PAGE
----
Five Common Muscular Diseases


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Any motion, whether we are conscious of it or not, depends on muscles. When problems arise due to muscular disorders the body can feel weak and painful. Muscle disorders, also known as myopathy, can create difficulty for those dealing with certain muscular diseases.

Overview

Humans have three types of muscles: skeletal, smooth, and cardiac. Skeletal muscle is the only type of muscle in the body that is under voluntary control. Additionally, it is the muscle attached to bones by tendons. Smooth muscles are involuntary and can be found in the stomach, intestine, and blood vessels. They operate regardless of any decisions you make. Also, cardiac muscle, which refers to your heart, are involuntary.

Muscle diseases can occur at all ages and can be complicated and severe. Additionally, there are two different categories of muscle diseases: genetic and non-genetic. Genetic muscular diseases include disorders that are related to a gene disorder and involve muscular dystrophies. Other genetic muscle diseases include storage myopathies, mitochondrial diseases, periodic paralysis, and congenital myopathies. Unlike genetic diseases, non-genetic disorders are not genetic (hence the term “non” genetic). Instead, non-genetic conditions are acquired. Inflammatory muscle diseases, myasthenia gravis, and drugs or hormonal disorders involve non-genetic muscular diseases.

Cause

The following are causes of muscular disorders:

  • sprains or strains
  • cramps or tendinitis
  • genetic disorder
  • infections
  • inflammation
  • some cancers
  • diseases of nerves that can affect muscle function

Symptoms

The following are a few general symptoms that people may experience if they have muscular diseases:

  • Weakness and Fatigue: muscle weakness tends to be progressive and involves muscles located near the hip or shoulder
  • Trouble Moving: difficulty moving, such as walking, running, climbing stairs, or attempting to stand from a seated position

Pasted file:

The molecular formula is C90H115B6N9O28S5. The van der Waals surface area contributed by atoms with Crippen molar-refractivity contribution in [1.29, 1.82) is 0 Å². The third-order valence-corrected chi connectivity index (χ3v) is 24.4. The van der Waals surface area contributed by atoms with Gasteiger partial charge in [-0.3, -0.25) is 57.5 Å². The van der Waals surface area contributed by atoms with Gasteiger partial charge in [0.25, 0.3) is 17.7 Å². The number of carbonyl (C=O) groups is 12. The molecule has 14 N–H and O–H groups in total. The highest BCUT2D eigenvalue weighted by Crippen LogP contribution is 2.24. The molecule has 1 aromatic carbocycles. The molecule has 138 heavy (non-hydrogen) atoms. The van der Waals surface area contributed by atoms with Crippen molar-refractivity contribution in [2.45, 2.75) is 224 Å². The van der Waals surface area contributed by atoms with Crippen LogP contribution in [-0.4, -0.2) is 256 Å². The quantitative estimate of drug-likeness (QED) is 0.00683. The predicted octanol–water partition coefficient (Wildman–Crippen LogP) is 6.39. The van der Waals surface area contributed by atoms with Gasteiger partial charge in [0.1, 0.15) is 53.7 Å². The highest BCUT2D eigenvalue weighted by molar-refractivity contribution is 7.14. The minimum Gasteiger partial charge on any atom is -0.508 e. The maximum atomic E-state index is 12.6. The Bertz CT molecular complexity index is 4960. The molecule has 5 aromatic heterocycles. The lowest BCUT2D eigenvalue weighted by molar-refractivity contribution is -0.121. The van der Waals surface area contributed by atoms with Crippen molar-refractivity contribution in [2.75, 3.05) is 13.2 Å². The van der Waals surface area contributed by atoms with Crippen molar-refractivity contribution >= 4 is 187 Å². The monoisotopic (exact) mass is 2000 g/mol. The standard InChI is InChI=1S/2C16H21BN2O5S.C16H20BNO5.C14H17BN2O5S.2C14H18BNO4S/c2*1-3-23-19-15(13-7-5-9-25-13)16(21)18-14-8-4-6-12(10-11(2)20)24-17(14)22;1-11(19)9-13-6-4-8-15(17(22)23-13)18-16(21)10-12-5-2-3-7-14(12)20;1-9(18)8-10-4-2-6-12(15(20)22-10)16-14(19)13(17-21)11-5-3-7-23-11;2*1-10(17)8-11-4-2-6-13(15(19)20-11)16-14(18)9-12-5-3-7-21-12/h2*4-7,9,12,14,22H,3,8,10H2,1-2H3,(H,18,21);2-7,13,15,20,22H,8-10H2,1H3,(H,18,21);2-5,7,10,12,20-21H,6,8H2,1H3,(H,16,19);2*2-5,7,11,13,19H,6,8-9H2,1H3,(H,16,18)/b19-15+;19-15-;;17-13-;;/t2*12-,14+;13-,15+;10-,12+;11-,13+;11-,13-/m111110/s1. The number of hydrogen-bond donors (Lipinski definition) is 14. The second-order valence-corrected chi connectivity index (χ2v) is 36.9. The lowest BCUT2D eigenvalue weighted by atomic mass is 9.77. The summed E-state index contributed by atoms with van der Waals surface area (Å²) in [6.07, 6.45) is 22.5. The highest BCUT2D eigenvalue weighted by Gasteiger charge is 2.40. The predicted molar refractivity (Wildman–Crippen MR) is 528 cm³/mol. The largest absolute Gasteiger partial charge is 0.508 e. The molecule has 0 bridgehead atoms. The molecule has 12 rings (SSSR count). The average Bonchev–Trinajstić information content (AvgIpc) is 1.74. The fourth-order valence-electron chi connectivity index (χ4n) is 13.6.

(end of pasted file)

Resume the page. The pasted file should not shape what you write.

• Trouble with Shoulder Muscles: difficulty in using shoulder muscles, such as lifting or carrying heavy loads, reaching above the head, or holding heavy items
  • Muscle Atrophy: shrinking muscle mass
  • Pain: defects in blood circulation, injury, or inflammation may cause pain in the muscles

Muscular Diseases

Fibromyalgia

Fibromyalgia is a disorder that involves musculoskeletal pain. Researchers have determined the disease is caused by amplified pain sensations that are perceived by the brain. Fibromyalgia is more common among women. Although there is no cure for fibromyalgia, there are ways to manage symptoms, such as medications, exercise, and relaxation techniques.

Poliomyelitis

Poliomyelitis, known as polio, is an infectious disease that strikes any age, but especially targets young children. There is no cure, although a polio vaccination can prevent the disease. It causes headache, fatigue, stiffness and pain and, in some cases, permanent paralysis.

Cerebral Palsy

As a result of brain damage, cerebral palsy involves an impairment or loss of motor function. People who have cerebral palsy are either born with the condition or it develops soon after birth. Problems associated with cerebral palsy include lack of muscle control, body movement, muscle coordination, and difficulty balancing.

Mitochondrial Myopathies

Mitochondria are known as the energy factories of the cell. Mitochondrial encephalomyopathy involves muscular and neurological problems, such as muscle weakness, difficulty exercising, hearing loss, difficulty balancing, seizures, and learning deficits.

Muscular Dystrophy

Usually caused by abnormal gene mutations, muscular dystrophy is a group of 30 genetic diseases that involve the loss and degeneration of muscle mass. Muscular dystrophy leads to muscle weakness. It is used as a broader term associated with genetic diseases due to the gene mutations that interfere with healthy muscle proteins. The most common types of muscular dystrophy include those that affect individuals in early childhood and males. Problems and symptoms include difficulty walking, losing the ability to walk, and difficulty breathing or swallowing.

Major forms of muscular dystrophy include:

  • Myotonic
  • Duchenne
  • Becker
  • Limb-girdle
  • Facioscapulohumeral
  • Congenital
  • Oculopharyngeal
  • Distal
  • Emery-Dreifuss

Although there is no cure for muscular dystrophy, certain medication and therapy can help to slow down the disease.

References:

https://www.nni.com.sg/patient-care/conditions-treatments/muscle%20diseases

https://medlineplus.gov/ency/imagepages/19841.htm

https://www.nni.com.sg/patient-care/conditions-treatments/muscle%20diseases

Click to access Facts_Genetics_P-210_1.pdf

https://medlineplus.gov/muscledisorders.html

https://www.webmd.com/parenting/understanding-muscular-dystrophy-basics#1

https://www.who.int/topics/poliomyelitis/en/

 

 

The preceding article is from RedOrbit.com and posted here for sharing purposes only. For additional info please visit their website or consult your doctor.

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